New survey results show noncognitive factors can be measured and linked to academic outcomes
Based on a robust body of evidence suggesting noncognitive factors have a significant impact on academic and life outcomes, the UChicago Consortium on School Research and UChicago Impact are developing the Becoming Effective Learners (BEL) Survey to pioneer a way for schools to accurately measure and target improvement on the noncognitive factors that research shows matter for student success. Now, new BEL Survey results from 11 pilot sites nationwide provide new evidence that noncognitive factors can in fact be measured and linked to concrete academic outcomes. Students who report more positively on noncognitive factors—including academic mindsets which indicate students’ beliefs in their own ability to learn, grow, and succeed—are more likely to earn As and less likely to earn Ds and Fs.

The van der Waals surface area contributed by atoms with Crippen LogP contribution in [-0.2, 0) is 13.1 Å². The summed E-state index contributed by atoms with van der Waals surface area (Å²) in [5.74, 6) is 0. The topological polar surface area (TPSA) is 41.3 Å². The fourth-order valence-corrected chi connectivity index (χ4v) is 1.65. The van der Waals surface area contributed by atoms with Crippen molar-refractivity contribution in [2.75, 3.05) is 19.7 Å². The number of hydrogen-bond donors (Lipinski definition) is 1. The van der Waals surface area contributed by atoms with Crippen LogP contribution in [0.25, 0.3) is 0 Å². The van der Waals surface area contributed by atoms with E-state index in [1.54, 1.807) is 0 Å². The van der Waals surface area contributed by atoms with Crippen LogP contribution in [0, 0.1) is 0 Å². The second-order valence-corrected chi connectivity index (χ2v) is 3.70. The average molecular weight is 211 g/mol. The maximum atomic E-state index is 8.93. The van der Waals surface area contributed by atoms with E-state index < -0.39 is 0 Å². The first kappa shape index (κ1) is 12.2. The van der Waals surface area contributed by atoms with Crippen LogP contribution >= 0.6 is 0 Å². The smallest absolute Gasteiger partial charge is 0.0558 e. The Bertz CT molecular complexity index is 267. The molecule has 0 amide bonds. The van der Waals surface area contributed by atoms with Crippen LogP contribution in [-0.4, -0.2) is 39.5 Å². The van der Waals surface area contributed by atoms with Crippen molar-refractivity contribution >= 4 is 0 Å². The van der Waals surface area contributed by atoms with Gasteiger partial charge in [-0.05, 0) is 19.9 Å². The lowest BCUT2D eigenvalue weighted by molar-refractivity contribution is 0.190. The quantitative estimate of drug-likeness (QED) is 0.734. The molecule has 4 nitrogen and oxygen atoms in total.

Why It Matters
Mindsets, strategies, perseverance, behaviors, and social skills are not fixed traits that students either do or don’t have. They are shaped by the environments students are in every day—what they hear, see, and feel from teachers, schools, parents, and society. That means all of us—teachers and school staff; parents and guardians; coaches and mentors—can play a critical role: we can create environments that support not just academic, but social and emotional development—schools and spaces where students feel their work is meaningful, where they know adults believe in their ability, and where they genuinely believe in their own capacity to learn, grow, and succeed. The Becoming Effective Learners Survey is breaking new ground by providing schools with a tool that measures noncognitive factors and the classroom conditions that support their development, so educators can foster student growth on all fronts—not just the academic, but also the social and emotional.